President Trump paid $36 million in income taxes in 2005


          U.S. President Donald Trump reported more than $150 million in income in 2005 and paid $36 million in personal income tax, a leaked tax form revealed on Tuesday. The bulk of the taxes were the result of a tax the president is seeking to eliminate.

Form 1040 from Trump's 2005 tax returns show that the president and his wife paid $5.3 million in regular federal income tax and $31 million in "alternative minimum tax" (AMT) over an income of $150 million - an effective tax rate of 24%.

The tax form was first obtained by award-winning journalist David Cay Johnston, who said it turned up in his mailbox from an unknown source. Johnston, of the DCReport website, provided the documents to MSNBC host Rachel Maddow.

The White House, having been made aware of the upcoming release, disclosed some of the information on its own. It said Trump paid $38 million in personal federal taxes in 2005, a figure that includes his self-employment tax, which is a payroll tax.

"You know you are desperate for ratings when you are willing to violate the law to push a story about two pages of tax returns from over a decade ago," the White House said. "The dishonest media can continue to make this part of their agenda, while the President will focus on his, which includes tax reform that will benefit all Americans."

Among other changes, the president has in the past called for the elimination of the Alternative Minimum Tax. Eliminating this tax would have cut Trump's federal taxes in 2005 by more than 80 percent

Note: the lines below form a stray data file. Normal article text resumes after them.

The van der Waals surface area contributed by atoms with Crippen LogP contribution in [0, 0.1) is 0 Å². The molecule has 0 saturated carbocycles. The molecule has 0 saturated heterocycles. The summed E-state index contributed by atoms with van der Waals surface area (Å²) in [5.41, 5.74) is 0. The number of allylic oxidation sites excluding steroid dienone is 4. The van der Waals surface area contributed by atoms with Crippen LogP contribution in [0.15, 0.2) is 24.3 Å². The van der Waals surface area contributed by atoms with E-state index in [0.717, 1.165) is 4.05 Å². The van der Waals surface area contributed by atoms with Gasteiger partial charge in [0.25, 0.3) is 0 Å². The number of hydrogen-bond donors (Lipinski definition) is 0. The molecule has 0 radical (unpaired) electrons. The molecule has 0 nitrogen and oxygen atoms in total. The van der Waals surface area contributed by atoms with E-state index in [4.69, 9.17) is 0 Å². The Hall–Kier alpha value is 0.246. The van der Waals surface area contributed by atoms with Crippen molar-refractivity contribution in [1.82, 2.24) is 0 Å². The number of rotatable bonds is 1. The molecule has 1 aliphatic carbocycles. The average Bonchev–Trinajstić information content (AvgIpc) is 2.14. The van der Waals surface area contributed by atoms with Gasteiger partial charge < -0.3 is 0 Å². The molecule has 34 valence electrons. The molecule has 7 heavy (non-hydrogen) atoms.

"Before being elected President, Mr. Trump was one of the most successful businessmen in the world with a responsibility to his company, his family and his employees to pay no more tax than legally required," the statement from the White House added, noting that the documents prove the president had paid his taxes.

In October 2016, the New York Times obtained and published three pages of Trump's 1995 returns, which showed a $916 million tax deduction that could have allowed him to legally avoid paying any federal income taxes for up to 18 years. Tuesday's disclosure shows that Trump did pay income taxes, though he wrote off $103 million in business losses that saved him tens of millions of dollars in taxes.

While Form 1040 provides only a limited glimpse, Trump's tax returns have been long sought after. Trump is the first major party candidate since 1976 to not have released his tax returns to the public, even though 74 percent of Americans believe he should release his tax returns, according to an ABC News/Washington Post poll.

Political opponents have argued that Trump's full tax returns would reveal any connection to Russia and confirm the president's claims about giving to charities. Trump, who at first promised to release his tax returns, later refused to do so, claiming that "nobody cares about my tax returns".


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Published on March 14, 2017 - 7:46pm EDT




  United States     

 



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